This study aims to assess the effects of social capital levels at elementary schools on organizational information sharing as reported by teachers. Participants were 267 teachers selected randomly from 16 elementary schools; schools also selected randomly among 42 elementary schools located in the city center of Batman. The data were analyzed by using a regression model and correlation analysis on the total scores obtained by using mean scores from the "Scale for Social Capital at Schools" and "Scale for Information Sharing at Schools." The findings showed that a statistically meaningful relationship existed between all subdimensions of social capital and organizational information sharing. The correlation coefficients revealed that the highest correlation existed between the trust dimension of social capital and organizational information sharing. These results indicate that the information sharing levels at schools were, overall, strongly predicted by social capital and that the regression model was highly supported by the data set at hand. Considering these findings, it is possible to argue that school administrators can make significant use of social capital in improving information sharing levels within their schools.
Social Capital at Schools, Organizational Information Sharing, Social Capital and Information Sharing, Trust.
The types of capital mentioned in contemporary social sciences literature have become rather diverse. In addition to Marx's classical definition of capital, many other types such as intellectual (Stewart, 1997), human (Becker, 1985), cultural (Bourdieu, 1986) and symbolic (Bourdieu, 1989) capital have been analyzed in the literature. The concept of social capital, coined by Hanifan in 1916 while evaluating the school system in West Virginia, has become another popular topic of study particularly after the 1980's (Woolcock & Narayan, 2000). Since it is based on human relations, social capital strengthens cooperation between individuals, creates synergy, and plays an important functional role in many organizations (Fukuyama, 2005; Putnam, 2000).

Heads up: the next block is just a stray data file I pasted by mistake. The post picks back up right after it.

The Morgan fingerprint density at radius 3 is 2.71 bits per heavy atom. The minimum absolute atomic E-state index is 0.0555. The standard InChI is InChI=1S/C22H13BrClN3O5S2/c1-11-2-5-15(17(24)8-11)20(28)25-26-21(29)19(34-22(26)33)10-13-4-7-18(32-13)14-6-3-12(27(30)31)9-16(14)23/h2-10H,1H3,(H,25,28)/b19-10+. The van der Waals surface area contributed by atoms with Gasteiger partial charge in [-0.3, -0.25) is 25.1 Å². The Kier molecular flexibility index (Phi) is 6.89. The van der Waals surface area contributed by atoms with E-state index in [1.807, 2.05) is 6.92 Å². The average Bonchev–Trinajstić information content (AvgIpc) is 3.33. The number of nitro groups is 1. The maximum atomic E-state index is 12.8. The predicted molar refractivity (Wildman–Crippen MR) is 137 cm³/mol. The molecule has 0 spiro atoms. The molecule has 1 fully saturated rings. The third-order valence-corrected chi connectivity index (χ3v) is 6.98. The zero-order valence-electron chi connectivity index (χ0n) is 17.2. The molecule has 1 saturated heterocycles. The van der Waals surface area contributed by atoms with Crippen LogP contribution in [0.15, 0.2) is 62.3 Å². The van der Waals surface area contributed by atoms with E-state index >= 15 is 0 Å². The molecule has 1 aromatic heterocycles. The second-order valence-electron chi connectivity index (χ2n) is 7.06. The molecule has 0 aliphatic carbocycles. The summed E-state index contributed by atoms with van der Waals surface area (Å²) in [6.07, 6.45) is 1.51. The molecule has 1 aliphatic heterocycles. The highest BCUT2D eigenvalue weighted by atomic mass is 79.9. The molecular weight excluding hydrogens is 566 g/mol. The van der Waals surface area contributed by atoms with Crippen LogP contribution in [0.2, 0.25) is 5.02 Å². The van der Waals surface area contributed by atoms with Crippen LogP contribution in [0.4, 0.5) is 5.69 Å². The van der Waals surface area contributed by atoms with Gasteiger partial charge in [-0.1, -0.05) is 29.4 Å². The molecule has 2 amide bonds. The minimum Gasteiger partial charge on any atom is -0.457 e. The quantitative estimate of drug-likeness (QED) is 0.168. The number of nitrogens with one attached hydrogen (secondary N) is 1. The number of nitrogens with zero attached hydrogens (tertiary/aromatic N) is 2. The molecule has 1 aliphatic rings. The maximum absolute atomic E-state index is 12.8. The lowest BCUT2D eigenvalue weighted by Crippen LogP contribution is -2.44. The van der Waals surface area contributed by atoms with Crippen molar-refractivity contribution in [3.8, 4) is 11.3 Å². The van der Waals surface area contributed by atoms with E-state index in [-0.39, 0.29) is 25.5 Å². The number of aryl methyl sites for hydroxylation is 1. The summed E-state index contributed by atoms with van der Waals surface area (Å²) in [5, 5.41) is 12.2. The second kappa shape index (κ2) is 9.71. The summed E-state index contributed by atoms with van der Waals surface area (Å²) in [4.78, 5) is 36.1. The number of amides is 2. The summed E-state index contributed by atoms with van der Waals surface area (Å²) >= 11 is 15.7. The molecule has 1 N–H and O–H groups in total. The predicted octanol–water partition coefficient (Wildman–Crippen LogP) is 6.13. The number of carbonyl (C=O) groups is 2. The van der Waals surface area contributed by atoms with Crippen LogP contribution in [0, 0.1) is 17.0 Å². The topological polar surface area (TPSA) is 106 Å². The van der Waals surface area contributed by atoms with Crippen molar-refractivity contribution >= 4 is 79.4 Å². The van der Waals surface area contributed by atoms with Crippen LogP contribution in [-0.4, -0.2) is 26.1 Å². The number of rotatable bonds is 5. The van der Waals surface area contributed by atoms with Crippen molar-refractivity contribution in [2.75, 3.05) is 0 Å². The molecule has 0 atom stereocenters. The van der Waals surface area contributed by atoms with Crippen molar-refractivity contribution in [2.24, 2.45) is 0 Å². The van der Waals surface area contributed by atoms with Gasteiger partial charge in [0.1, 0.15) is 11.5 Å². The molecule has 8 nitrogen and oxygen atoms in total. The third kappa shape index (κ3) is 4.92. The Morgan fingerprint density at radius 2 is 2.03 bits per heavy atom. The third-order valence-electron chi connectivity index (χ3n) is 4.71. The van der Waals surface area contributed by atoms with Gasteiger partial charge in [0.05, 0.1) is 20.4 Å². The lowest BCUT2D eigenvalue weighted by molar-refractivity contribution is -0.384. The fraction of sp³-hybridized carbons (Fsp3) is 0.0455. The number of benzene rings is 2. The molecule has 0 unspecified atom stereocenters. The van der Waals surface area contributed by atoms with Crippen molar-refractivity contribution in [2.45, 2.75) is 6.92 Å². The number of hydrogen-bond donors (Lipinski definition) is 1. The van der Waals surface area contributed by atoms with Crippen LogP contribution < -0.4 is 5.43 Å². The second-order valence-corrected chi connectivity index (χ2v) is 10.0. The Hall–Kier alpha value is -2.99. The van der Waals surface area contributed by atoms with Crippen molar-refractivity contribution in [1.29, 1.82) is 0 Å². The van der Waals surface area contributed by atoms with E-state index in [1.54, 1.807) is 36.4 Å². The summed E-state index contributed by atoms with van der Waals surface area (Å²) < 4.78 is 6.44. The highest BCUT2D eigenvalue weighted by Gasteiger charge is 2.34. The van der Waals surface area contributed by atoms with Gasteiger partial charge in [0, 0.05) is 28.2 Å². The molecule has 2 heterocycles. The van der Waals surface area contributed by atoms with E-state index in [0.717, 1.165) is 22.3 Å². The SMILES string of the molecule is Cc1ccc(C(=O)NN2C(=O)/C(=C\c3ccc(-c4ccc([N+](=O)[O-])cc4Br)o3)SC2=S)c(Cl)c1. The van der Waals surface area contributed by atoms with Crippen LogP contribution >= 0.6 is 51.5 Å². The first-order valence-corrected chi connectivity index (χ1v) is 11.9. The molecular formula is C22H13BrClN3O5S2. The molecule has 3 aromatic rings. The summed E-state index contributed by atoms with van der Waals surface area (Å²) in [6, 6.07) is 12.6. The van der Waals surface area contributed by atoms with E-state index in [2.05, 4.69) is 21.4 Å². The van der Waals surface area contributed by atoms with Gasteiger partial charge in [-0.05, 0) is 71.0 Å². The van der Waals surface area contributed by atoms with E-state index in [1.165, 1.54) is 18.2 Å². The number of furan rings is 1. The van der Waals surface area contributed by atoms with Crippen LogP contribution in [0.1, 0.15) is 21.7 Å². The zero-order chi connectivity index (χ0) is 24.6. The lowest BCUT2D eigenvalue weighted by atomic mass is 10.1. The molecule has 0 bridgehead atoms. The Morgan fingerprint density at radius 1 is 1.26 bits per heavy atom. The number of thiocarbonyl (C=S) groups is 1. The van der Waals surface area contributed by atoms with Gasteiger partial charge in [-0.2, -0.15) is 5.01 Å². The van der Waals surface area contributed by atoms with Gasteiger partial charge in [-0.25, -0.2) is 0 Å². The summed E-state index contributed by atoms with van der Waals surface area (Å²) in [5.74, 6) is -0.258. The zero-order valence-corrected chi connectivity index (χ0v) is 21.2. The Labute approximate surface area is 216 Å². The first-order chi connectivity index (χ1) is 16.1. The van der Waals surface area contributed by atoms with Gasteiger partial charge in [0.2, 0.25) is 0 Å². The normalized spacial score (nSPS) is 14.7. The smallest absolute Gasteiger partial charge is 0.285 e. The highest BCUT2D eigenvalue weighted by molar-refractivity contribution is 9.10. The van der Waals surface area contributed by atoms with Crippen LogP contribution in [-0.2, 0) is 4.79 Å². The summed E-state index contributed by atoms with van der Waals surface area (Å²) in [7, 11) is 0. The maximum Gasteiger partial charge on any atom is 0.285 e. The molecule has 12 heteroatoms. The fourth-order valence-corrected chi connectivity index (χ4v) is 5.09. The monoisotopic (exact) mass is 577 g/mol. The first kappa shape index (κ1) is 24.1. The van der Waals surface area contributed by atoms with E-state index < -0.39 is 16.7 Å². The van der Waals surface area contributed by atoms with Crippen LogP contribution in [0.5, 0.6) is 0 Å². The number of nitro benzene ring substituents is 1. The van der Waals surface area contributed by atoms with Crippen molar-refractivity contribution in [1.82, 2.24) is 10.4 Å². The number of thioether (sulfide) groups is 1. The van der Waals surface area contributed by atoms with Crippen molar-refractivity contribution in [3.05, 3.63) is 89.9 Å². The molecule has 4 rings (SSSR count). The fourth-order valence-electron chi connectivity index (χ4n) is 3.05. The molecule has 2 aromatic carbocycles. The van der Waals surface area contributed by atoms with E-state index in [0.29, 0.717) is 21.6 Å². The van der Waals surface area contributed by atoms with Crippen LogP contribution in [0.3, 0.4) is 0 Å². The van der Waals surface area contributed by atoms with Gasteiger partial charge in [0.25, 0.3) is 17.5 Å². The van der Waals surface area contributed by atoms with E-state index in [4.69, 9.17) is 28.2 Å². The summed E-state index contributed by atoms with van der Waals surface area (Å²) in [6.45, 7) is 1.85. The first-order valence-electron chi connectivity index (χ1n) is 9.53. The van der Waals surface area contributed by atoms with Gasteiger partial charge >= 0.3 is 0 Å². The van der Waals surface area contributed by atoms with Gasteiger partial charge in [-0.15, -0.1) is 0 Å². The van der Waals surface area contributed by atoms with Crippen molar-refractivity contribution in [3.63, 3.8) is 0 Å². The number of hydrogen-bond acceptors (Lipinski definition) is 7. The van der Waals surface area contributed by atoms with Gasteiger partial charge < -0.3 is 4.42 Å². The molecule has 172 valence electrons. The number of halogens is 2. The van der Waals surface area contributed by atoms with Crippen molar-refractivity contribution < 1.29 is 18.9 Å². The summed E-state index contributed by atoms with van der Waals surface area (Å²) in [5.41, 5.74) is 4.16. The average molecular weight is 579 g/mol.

Social capital is based on individual relations that emerge as a result of and are shaped by group membership (Bourdieu, 1986). Some negative effects of social capital, which is, in general, regarded as a positive potential in literature, are also mentioned. According to Bourdie (1986) the owned connections can provide the maintenance of the individuals' privileged status and may lead to a more privileged position via social nets and connections even if the humanistic capital is low. Similarly, Putnam (2000) states that in some groups where social capital is powerful, people - by being effected by some connections causing blindness and social integration-may grow a prejudiced attitudes towards the ones that are out of the group. Also, in social structures, the possibility that the influential group can take the weaker group under his control (Adler & Kwon, 2002; Cohen & Prusak, 2001) and in this way the conditon that the benefit of a person or a group can be a lost for others (Portes & Landolt, 2000).
Fukuyama (2001), who has come up with a trust centric approach, dwells mainly on positive effects of social capital. However, he explains its negative effects with the 'radius of trust' approach. It would be a better approach to assess the social capital as a potential that promotes the cooperation among individuals and groups in terms of education system (which shows an open system characteristics) and schools. In this regard, in this study, it is taken for granted that social capital improves the relationship and interaction between individuals and groups function as a potential source in increasing organizational performance of schools. Moreover, a lot of studies that have researched the correlation of educational success and social capital (Coleman, 1988; Dika & Singh, 2002; Putnam, 2004; Stanton-Salazar & Dornbusch, 1995) indicate that social capital is an essential predictor of school success. …